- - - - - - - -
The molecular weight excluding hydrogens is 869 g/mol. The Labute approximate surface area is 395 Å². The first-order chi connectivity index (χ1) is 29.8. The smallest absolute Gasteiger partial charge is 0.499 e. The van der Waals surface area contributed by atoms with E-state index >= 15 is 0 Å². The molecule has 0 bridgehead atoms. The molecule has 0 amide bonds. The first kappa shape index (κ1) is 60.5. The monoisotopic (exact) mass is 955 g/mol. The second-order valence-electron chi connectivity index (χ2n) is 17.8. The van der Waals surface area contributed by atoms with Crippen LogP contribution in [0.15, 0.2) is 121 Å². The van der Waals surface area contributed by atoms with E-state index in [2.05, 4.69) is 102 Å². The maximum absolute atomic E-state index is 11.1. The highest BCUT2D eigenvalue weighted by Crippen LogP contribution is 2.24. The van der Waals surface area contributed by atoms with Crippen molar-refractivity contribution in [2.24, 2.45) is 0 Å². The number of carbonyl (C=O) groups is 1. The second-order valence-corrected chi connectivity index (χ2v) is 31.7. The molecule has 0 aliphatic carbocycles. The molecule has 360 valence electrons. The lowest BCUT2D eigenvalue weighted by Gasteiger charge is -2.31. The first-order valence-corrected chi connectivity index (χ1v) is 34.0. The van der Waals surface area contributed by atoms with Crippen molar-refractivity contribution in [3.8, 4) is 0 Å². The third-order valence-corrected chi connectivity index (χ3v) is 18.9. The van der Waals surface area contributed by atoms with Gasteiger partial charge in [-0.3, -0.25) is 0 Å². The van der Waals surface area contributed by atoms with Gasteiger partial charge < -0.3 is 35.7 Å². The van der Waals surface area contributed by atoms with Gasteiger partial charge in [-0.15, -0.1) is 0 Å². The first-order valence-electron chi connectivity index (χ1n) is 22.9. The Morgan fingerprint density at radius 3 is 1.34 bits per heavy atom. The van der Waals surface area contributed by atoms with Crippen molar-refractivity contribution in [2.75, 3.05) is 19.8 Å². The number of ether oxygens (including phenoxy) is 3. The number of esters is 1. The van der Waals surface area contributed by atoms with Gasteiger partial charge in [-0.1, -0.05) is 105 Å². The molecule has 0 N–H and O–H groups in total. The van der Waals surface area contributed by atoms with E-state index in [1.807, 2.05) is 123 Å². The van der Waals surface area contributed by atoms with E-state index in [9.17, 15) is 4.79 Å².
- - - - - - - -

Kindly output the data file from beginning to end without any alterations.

The molecular weight excluding hydrogens is 869 g/mol. The Labute approximate surface area is 395 Å². The first-order chi connectivity index (χ1) is 29.8. The smallest absolute Gasteiger partial charge is 0.499 e. The van der Waals surface area contributed by atoms with E-state index >= 15 is 0 Å². The molecule has 0 bridgehead atoms. The molecule has 0 amide bonds. The first kappa shape index (κ1) is 60.5. The monoisotopic (exact) mass is 955 g/mol. The second-order valence-electron chi connectivity index (χ2n) is 17.8. The van der Waals surface area contributed by atoms with Crippen LogP contribution in [0.15, 0.2) is 121 Å². The van der Waals surface area contributed by atoms with E-state index in [2.05, 4.69) is 102 Å². The maximum absolute atomic E-state index is 11.1. The highest BCUT2D eigenvalue weighted by Crippen LogP contribution is 2.24. The van der Waals surface area contributed by atoms with Crippen molar-refractivity contribution in [2.24, 2.45) is 0 Å². The number of carbonyl (C=O) groups is 1. The second-order valence-corrected chi connectivity index (χ2v) is 31.7. The molecule has 0 aliphatic carbocycles. The molecule has 360 valence electrons. The lowest BCUT2D eigenvalue weighted by Gasteiger charge is -2.31. The first-order valence-corrected chi connectivity index (χ1v) is 34.0. The van der Waals surface area contributed by atoms with Crippen molar-refractivity contribution in [3.8, 4) is 0 Å². The third-order valence-corrected chi connectivity index (χ3v) is 18.9. The van der Waals surface area contributed by atoms with Gasteiger partial charge in [-0.3, -0.25) is 0 Å². The van der Waals surface area contributed by atoms with Gasteiger partial charge < -0.3 is 35.7 Å². The van der Waals surface area contributed by atoms with Gasteiger partial charge in [-0.15, -0.1) is 0 Å². The first-order valence-electron chi connectivity index (χ1n) is 22.9. The Morgan fingerprint density at radius 3 is 1.34 bits per heavy atom. The van der Waals surface area contributed by atoms with Crippen molar-refractivity contribution in [2.75, 3.05) is 19.8 Å². The number of ether oxygens (including phenoxy) is 3. The number of esters is 1. The van der Waals surface area contributed by atoms with Gasteiger partial charge in [-0.1, -0.05) is 105 Å². The molecule has 0 N–H and O–H groups in total. The van der Waals surface area contributed by atoms with E-state index in [1.807, 2.05) is 123 Å². The van der Waals surface area contributed by atoms with E-state index in [9.17, 15) is 4.79 Å².